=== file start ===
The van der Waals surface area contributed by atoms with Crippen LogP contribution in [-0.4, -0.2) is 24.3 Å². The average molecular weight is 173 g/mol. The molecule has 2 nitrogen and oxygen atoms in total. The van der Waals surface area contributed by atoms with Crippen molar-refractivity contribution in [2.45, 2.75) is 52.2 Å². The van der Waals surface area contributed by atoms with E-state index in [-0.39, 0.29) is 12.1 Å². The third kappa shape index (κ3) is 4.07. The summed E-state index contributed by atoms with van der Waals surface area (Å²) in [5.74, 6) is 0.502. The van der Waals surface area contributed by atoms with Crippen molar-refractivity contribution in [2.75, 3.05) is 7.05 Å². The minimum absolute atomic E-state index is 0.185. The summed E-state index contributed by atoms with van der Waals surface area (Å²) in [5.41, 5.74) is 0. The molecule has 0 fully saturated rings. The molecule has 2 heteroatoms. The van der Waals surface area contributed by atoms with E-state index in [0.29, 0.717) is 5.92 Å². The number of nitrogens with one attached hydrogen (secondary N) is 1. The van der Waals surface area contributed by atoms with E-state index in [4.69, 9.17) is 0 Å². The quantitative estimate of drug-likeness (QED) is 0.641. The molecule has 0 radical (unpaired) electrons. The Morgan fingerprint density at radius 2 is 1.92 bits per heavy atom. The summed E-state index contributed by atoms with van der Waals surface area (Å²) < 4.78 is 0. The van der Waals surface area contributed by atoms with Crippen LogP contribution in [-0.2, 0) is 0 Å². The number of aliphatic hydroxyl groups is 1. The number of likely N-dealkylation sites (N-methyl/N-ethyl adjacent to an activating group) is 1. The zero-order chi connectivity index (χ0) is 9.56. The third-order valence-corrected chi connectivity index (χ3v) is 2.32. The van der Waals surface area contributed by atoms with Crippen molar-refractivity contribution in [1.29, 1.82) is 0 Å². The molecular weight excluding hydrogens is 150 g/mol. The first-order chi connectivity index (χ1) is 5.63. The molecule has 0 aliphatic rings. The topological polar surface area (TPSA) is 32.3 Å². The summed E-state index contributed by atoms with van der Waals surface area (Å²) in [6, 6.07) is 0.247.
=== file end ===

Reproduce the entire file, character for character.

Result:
The van der Waals surface area contributed by atoms with Crippen LogP contribution in [-0.4, -0.2) is 24.3 Å². The average molecular weight is 173 g/mol. The molecule has 2 nitrogen and oxygen atoms in total. The van der Waals surface area contributed by atoms with Crippen molar-refractivity contribution in [2.45, 2.75) is 52.2 Å². The van der Waals surface area contributed by atoms with E-state index in [-0.39, 0.29) is 12.1 Å². The third kappa shape index (κ3) is 4.07. The summed E-state index contributed by atoms with van der Waals surface area (Å²) in [5.74, 6) is 0.502. The van der Waals surface area contributed by atoms with Crippen molar-refractivity contribution in [2.75, 3.05) is 7.05 Å². The minimum absolute atomic E-state index is 0.185. The summed E-state index contributed by atoms with van der Waals surface area (Å²) in [5.41, 5.74) is 0. The molecule has 0 fully saturated rings. The molecule has 2 heteroatoms. The van der Waals surface area contributed by atoms with E-state index in [0.29, 0.717) is 5.92 Å². The number of nitrogens with one attached hydrogen (secondary N) is 1. The van der Waals surface area contributed by atoms with E-state index in [4.69, 9.17) is 0 Å². The quantitative estimate of drug-likeness (QED) is 0.641. The molecule has 0 radical (unpaired) electrons. The Morgan fingerprint density at radius 2 is 1.92 bits per heavy atom. The summed E-state index contributed by atoms with van der Waals surface area (Å²) < 4.78 is 0. The van der Waals surface area contributed by atoms with Crippen LogP contribution in [-0.2, 0) is 0 Å². The number of aliphatic hydroxyl groups is 1. The number of likely N-dealkylation sites (N-methyl/N-ethyl adjacent to an activating group) is 1. The zero-order chi connectivity index (χ0) is 9.56. The third-order valence-corrected chi connectivity index (χ3v) is 2.32. The van der Waals surface area contributed by atoms with Crippen molar-refractivity contribution in [1.29, 1.82) is 0 Å². The molecular weight excluding hydrogens is 150 g/mol. The first-order chi connectivity index (χ1) is 5.63. The molecule has 0 aliphatic rings. The topological polar surface area (TPSA) is 32.3 Å². The summed E-state index contributed by atoms with van der Waals surface area (Å²) in [6, 6.07) is 0.247.